Super Lawyers
William C. Altreuter

Wednesday, February 18, 2004

I know plenty of people who are handier with a saucepan than I am, but I'm not bad. Long ago I learned that if I wanted something delicious, my best bet was often going to be to make it myself, so I've learned a few tricks, and a bit about seasoning, and while there are vast continents whose cuisine I cannot lay claim to being able to competently prepare, if it's European or North American, I've probably had a go at it, and I can often reconstruct it after having once or twice. I suppose I'm a picky eater-- I'd rather not eat if what is offered is not up to what I consider acceptable. Life being what it is, time to cook is at a premium, however, and I am also confronted with certain limitations imposed by my audience which complicate my task. One such is the presence in our household of at least one, and sometimes two pisco-vegetarians. This is okay-- we eat less meat, more fish. I can handle that. Over the weekend I made Chuck Taggert's barbecued Shrimp, which were delicious, only to find that CLA doesn't really care for shrimp. Yesterday, a bit pressed for time, I made pasta with a simple tomato sauce to which I added grilled red peppers. CLA doesn't really like red peppers, and delicately ate around them. I love working with eggplant, a very versatile vegetable, but A. won't eat it. I love cooking French food, but A. will consume nothing with mustard-- a base ingredient in more sauces than you'd think, starting with mayonnaise. In today's NYTimes there is a lovely article on anchovies. I love pasta puttanesca, but it contains two forbidden ingredients: in addition to the lovely little fishes, nobody in my house will touch anything that they suspect has been touched by a caper. The caper rule impacts on quite a number of nice sauces for fish, actually.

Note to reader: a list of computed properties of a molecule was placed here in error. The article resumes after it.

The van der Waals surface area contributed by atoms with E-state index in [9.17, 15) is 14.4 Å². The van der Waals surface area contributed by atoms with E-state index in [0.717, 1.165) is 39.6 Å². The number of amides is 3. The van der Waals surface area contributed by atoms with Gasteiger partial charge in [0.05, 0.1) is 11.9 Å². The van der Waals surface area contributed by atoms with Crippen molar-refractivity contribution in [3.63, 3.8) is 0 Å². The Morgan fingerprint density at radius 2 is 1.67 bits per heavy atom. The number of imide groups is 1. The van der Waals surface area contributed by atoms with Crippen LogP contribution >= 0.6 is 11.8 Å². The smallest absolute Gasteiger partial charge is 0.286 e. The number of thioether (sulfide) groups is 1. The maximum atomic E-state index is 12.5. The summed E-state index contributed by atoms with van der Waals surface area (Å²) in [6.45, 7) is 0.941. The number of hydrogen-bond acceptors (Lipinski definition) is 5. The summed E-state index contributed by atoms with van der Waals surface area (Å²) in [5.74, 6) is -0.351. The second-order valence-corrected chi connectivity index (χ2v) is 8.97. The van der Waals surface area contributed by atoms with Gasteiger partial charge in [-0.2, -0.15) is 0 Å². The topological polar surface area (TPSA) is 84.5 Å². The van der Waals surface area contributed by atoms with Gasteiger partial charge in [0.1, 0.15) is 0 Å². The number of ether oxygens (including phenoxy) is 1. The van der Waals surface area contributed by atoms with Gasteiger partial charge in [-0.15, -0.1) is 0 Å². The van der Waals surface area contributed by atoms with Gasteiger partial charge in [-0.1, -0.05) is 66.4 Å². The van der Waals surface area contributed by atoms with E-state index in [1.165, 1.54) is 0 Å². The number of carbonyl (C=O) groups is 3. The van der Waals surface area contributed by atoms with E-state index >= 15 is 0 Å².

I'm just scratching the surface here. Down this path lies fishsticks and salads made with iceberg lettuce (and that orange dressing-- a worse insult by Americans to the French than any they have ever given to us). The most important question of the day-- "What's for dinner?"-- and I'm running out of answers.

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